The sheep-eating (and people-eating, dwarf-eating, etc.) ansarks described in High Iron are very similar to Andrewsarchus, an extinct predator that lived around 40 million years ago in Mongolia. Five or six feet tall . . . formidable neighbors.




Heroic fantasy novel: High Iron

Aiman Shearer and his family are content to live on the edge of their world, far from the empires of wizards and the cities of young industry, slowly building a prosperous farm after decades of plague and fire. But marauding dunters are exploiting steam power to seize land, and the cities of wizards are determined to consolidate influence in this new age of rails and cannon. Neither can ignore Aiman’s flourishing alpine village of Emmervale. Aiman and Emmervale must seek allies where they can find them; this may mean reclusive dwarves or eccentric outlaws. 


The dwarf clasped my hand. I am sorry to say that I jolted, somewhat, because I realized he was missing a finger. He held up the hand; the smallest was indeed gone.

“Lost in the trade,” he said. “Hope you don’t mind.”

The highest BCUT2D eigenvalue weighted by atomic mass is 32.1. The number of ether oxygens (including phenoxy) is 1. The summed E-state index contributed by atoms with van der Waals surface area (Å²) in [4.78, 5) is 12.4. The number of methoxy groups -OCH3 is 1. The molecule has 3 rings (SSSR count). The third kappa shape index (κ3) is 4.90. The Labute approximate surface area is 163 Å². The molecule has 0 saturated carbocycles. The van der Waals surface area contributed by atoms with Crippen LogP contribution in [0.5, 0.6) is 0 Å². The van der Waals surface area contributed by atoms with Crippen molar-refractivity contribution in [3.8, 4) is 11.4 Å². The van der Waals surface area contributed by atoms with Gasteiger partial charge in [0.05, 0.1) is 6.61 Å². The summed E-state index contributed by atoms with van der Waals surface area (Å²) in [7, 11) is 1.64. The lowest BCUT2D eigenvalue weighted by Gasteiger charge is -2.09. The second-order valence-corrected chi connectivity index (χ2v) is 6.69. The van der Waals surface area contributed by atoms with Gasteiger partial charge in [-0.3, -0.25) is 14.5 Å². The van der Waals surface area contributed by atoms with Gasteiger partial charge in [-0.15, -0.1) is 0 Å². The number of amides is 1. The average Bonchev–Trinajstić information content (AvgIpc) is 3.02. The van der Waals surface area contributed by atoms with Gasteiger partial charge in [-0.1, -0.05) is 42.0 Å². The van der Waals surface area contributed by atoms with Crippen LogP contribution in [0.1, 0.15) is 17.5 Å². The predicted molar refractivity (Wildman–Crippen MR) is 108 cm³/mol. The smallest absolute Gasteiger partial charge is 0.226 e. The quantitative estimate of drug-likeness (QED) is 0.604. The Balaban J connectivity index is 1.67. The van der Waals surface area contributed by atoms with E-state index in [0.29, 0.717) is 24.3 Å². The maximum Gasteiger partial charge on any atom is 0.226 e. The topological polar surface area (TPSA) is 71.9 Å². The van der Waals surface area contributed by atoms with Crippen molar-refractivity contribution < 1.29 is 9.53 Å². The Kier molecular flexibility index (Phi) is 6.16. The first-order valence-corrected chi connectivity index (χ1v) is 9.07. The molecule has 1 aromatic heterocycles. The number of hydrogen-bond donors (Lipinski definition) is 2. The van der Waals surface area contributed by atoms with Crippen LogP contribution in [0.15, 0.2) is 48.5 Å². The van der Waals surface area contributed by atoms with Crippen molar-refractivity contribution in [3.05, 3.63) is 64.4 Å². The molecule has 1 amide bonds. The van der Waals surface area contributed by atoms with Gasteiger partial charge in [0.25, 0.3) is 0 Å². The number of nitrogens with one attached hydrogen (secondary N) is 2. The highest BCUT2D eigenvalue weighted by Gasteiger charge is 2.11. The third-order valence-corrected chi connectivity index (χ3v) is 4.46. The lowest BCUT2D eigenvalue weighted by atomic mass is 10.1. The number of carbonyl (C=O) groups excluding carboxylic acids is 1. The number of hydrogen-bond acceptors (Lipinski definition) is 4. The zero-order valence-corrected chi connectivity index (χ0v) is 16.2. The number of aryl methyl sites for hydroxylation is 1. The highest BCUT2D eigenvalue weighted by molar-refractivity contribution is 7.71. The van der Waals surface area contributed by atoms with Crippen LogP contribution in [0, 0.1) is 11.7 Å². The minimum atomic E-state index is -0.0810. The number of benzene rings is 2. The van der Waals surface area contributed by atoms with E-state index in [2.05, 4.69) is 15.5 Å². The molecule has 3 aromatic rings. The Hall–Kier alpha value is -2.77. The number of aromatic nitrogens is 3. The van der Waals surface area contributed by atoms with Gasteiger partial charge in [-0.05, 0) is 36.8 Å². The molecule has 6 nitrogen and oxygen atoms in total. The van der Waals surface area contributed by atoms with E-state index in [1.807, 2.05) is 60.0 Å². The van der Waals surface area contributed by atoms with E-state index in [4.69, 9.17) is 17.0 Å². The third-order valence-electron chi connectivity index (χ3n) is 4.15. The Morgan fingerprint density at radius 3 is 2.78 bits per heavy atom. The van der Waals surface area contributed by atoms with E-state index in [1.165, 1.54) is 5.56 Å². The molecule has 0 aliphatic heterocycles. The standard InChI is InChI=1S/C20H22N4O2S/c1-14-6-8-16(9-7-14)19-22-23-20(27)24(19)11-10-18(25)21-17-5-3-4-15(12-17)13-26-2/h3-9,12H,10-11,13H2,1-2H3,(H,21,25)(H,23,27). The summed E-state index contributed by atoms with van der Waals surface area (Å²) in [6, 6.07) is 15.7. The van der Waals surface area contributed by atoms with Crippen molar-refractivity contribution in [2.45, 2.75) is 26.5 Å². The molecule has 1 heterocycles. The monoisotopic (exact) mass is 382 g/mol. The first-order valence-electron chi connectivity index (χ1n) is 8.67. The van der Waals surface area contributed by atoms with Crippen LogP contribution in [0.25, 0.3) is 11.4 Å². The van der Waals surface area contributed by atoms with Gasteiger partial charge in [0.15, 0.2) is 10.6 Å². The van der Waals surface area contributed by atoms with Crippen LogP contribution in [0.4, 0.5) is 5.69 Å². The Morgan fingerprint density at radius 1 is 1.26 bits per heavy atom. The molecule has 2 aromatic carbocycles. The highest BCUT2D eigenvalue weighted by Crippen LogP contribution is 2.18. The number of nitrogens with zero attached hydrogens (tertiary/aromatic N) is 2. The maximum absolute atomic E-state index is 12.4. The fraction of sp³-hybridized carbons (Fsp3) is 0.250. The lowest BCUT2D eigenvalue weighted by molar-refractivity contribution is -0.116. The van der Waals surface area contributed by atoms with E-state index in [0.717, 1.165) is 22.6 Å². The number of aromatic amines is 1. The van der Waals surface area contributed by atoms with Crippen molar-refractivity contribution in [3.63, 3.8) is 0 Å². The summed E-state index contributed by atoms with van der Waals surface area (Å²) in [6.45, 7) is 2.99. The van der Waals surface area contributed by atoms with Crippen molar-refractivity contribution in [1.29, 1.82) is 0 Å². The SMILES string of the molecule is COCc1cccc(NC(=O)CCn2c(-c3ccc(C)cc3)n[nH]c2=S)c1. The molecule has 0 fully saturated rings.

“Of course not,” I said.

“We were diggers, once. Now we are blasters as well. I could greet with my left, but that’s no improvement,” he said. He held up that hand, and it too was short a finger, or most of one—the pointer in this case. He nodded down toward his explosives. “There’s the problem. But they have not taken the rest of me yet.”

Keeping Shakespeare alive!


As we get farther and farther from Shakespeare, chronologically, English continues to change, and his language will be continually harder for modern readers to follow. One way to counteract this is to revive now-uncommon words that he used. 

“Brabble” is an old word for a fight which Shakespeare used in Twelfth Night and Titus Andronicus. It is defined on this amazing site:

Brabble appears in some current dictionaries as an obsolete word, but in its sense of prattle or jabber. But this meaning of “quarrel” is clear in the plays as cited, and is given by

Brabble is used this way in my new fantasy novel, High Iron. I give it to a dwarf, who is talking about a long-ago schoolyard fight (although he wasn’t actually in a schoolyard).

The word sounds like a fight already, doesn’t it? Easy enough for our brains to latch onto. 

Another old word I revive is bourn, which means boundary — either in a figurative sense, or literally a land boundary. It appears seven times in Shakespeare, according to the site above. Once again I give it to dwarves, in High Iron. Dwarves just seem Shakespearean, don’t they?

This word “bourn” doesn’t seem as intuitive to me as brabble does . . . but now perhaps my readers will grasp it with no second thoughts when they see it in Shakespeare. 

High Iron has a third Shakespearean word, also, which is . . . I can’t remember, and didn’t make a note. But readers will get it at least from context when they come to it, trust me!